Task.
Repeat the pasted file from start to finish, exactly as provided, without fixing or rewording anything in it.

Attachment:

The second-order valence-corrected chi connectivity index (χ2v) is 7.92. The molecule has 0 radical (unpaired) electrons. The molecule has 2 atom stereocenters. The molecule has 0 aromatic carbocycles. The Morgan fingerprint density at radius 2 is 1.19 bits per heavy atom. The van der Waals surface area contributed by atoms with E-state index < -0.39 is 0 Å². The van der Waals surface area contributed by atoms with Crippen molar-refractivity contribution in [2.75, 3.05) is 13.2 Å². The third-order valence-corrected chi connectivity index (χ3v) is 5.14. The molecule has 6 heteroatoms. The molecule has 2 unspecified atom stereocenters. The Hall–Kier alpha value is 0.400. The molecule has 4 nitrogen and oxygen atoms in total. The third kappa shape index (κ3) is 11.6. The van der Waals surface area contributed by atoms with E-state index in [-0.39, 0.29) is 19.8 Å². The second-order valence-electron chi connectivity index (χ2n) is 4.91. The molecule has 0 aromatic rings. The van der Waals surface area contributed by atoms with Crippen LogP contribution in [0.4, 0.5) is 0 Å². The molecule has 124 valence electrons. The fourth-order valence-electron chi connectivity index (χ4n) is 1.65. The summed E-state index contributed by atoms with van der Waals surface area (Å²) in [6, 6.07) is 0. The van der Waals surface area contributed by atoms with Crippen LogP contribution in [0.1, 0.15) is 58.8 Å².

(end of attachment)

The second-order valence-corrected chi connectivity index (χ2v) is 7.92. The molecule has 0 radical (unpaired) electrons. The molecule has 2 atom stereocenters. The molecule has 0 aromatic carbocycles. The Morgan fingerprint density at radius 2 is 1.19 bits per heavy atom. The van der Waals surface area contributed by atoms with E-state index < -0.39 is 0 Å². The van der Waals surface area contributed by atoms with Crippen molar-refractivity contribution in [2.75, 3.05) is 13.2 Å². The third-order valence-corrected chi connectivity index (χ3v) is 5.14. The molecule has 6 heteroatoms. The molecule has 2 unspecified atom stereocenters. The Hall–Kier alpha value is 0.400. The molecule has 4 nitrogen and oxygen atoms in total. The third kappa shape index (κ3) is 11.6. The van der Waals surface area contributed by atoms with E-state index in [-0.39, 0.29) is 19.8 Å². The second-order valence-electron chi connectivity index (χ2n) is 4.91. The molecule has 0 aromatic rings. The van der Waals surface area contributed by atoms with Crippen LogP contribution in [0.4, 0.5) is 0 Å². The molecule has 124 valence electrons. The fourth-order valence-electron chi connectivity index (χ4n) is 1.65. The summed E-state index contributed by atoms with van der Waals surface area (Å²) in [6, 6.07) is 0. The van der Waals surface area contributed by atoms with Crippen LogP contribution in [0.1, 0.15) is 58.8 Å².